How To Run the Bash Command Line in Windows 10

Windows + Linux = ❤

Hands on keyboard with code on the screen


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In the Windows 10 Anniversary Update, Microsoft added the Windows Subsystem for Linux to Windows 10 and even offered (in partnership with Canonical) a fully functional version of Ubuntu Linux — officially, just shell access, although it took about three nanoseconds for people to figure out how to run native Linux apps in X sessions on Windows 10.

Since its launch, WSL has matured. As of early 2019, the Microsoft Store offers officially supported Linux distributions for Ubuntu, openSUSE Leap, SUSE Linux Enterprise, Debian/GNU Linux, and Kali Linux.

Each of these distributions offers command-line access to Linux, from which you can run bash scripts or native command-line utilities.

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Activate the WSL

Windows Subsystem for Linux

Ian Paul

By default, you cannot use WSL. Instead, you must turn on WSL as an optional Windows feature. Either open the Windows Features wizard and check the box or open a PowerShell prompt as administrator and execute:

Enable-WindowsOptionalFeature -Online -FeatureName Microsoft-Windows-Subsystem-Linux

Reboot after you activate WSL.

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Install a Distribution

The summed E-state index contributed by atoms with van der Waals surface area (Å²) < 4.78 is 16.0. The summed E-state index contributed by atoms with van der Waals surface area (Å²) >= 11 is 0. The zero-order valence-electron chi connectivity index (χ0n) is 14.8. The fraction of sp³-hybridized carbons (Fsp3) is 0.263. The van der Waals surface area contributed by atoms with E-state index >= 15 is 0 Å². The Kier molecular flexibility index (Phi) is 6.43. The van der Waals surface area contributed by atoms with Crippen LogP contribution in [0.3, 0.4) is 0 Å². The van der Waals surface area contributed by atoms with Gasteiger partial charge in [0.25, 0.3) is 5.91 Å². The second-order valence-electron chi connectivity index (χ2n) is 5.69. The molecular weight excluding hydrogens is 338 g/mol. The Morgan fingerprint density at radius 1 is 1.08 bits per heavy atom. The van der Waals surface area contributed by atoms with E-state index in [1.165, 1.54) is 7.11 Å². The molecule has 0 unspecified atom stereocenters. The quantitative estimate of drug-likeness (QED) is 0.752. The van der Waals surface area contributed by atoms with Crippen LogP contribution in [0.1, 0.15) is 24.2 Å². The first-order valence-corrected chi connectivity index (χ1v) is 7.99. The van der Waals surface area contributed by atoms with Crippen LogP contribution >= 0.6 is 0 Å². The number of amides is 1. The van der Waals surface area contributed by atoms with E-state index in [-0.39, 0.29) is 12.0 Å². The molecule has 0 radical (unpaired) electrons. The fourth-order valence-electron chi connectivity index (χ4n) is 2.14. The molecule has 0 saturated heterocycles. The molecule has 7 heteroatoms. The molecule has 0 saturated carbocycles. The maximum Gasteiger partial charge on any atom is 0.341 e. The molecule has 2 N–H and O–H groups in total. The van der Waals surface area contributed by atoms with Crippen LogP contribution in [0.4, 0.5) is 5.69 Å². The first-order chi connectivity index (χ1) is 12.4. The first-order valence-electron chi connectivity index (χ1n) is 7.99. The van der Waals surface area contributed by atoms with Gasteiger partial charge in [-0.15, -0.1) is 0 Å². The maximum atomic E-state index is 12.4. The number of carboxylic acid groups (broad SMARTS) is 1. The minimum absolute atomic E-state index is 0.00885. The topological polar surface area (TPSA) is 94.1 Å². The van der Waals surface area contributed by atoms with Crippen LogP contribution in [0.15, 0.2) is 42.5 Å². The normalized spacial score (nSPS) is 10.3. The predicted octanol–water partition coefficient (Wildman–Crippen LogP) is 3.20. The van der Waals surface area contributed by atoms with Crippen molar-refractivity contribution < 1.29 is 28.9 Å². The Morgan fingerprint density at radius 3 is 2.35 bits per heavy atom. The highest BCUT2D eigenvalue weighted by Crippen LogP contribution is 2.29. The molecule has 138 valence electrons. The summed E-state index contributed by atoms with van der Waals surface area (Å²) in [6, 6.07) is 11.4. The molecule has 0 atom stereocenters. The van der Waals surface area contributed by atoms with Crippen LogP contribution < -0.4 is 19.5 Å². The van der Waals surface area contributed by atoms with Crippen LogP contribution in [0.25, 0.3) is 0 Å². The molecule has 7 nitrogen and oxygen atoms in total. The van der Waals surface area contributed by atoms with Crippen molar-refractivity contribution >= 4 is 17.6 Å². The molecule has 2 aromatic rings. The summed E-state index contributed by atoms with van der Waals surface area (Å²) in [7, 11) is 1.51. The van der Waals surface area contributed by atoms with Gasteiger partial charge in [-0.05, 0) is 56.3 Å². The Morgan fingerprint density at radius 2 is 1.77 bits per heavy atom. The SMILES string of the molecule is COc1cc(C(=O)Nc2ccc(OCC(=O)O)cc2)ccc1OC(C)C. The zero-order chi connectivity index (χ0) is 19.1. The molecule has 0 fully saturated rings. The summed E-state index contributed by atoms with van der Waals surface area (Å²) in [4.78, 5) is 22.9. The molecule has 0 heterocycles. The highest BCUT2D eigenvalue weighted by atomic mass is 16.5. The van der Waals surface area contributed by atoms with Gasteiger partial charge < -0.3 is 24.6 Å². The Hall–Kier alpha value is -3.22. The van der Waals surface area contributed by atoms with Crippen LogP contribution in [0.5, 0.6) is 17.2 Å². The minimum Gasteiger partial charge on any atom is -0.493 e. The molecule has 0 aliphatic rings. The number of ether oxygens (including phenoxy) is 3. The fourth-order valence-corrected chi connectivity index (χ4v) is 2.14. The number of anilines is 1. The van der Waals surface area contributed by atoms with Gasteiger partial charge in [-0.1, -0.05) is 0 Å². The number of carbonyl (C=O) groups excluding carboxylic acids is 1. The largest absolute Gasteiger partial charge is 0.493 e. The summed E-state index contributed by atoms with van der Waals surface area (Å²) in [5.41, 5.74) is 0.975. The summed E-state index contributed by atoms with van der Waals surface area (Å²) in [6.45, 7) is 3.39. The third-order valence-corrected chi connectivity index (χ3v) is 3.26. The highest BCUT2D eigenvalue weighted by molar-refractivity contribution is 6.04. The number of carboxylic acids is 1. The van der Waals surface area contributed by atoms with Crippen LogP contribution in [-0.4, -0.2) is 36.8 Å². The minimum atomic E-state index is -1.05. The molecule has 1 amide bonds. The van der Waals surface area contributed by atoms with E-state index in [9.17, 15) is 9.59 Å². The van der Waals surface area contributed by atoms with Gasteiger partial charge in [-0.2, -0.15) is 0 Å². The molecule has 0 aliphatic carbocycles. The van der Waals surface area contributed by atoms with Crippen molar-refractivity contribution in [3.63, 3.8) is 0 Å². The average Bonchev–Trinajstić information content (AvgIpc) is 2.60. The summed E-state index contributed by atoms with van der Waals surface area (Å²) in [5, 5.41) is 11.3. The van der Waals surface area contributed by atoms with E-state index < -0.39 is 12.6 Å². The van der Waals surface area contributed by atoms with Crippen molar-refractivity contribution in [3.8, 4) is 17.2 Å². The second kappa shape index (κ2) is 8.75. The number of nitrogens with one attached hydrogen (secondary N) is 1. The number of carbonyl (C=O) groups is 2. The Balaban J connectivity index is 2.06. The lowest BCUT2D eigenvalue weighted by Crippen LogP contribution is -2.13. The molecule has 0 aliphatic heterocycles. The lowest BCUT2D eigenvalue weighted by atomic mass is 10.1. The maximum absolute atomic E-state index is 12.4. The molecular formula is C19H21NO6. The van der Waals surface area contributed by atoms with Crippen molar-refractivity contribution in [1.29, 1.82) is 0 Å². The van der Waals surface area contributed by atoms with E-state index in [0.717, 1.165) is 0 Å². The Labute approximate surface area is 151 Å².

Picking a Linux distribution

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Launch the Windows Store and select a distribution to install.

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Run the Distribution for the First Time

Running the software

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After the distribution is loaded onto your computer through Windows Store, run it. You'll have to create a new user account just as if you had installed the distribution as a stand-alone operating system on a fresh hard drive.

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Upgrading Your Installation

Getting a distribution up to date

 Ian Paul

Your Linux distribution isn't a pretend environment — it's an actual Linux system that uses WSL instead of a standard kernel image. So you'll need to attend to normal Linux housekeeping.

Start with updating the distribution according to the system's architecture. For example, Debian and Ubuntu use apt.

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Using A Command Line Program

Running the Command Line

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After you've properly updated the distribution, you're free to run whatever programs you wish — including shell scripts and command-line utilities.

For example, you can execute the top command to check out system performance.

Technically, you cannot run Linux programs that require an X server, although the internet is littered with fairly straightforward workarounds to get Windows 10 to display an X window.

What's Under the Hood?

When you install a Linux distribution on Windows 10 you aren't getting a virtual machine or a program that does its best to pretend to be "Bash in Linux." It's actually a Linux distribution running natively on your PC thanks to the Windows Subsystem for Linux. The WSL is the "secret sauce" that allows Linux software to run on Windows. In essence, WSL replaces the Linux kernel; Linux works fully as intended, it's just using WSL rather than a native kernel image.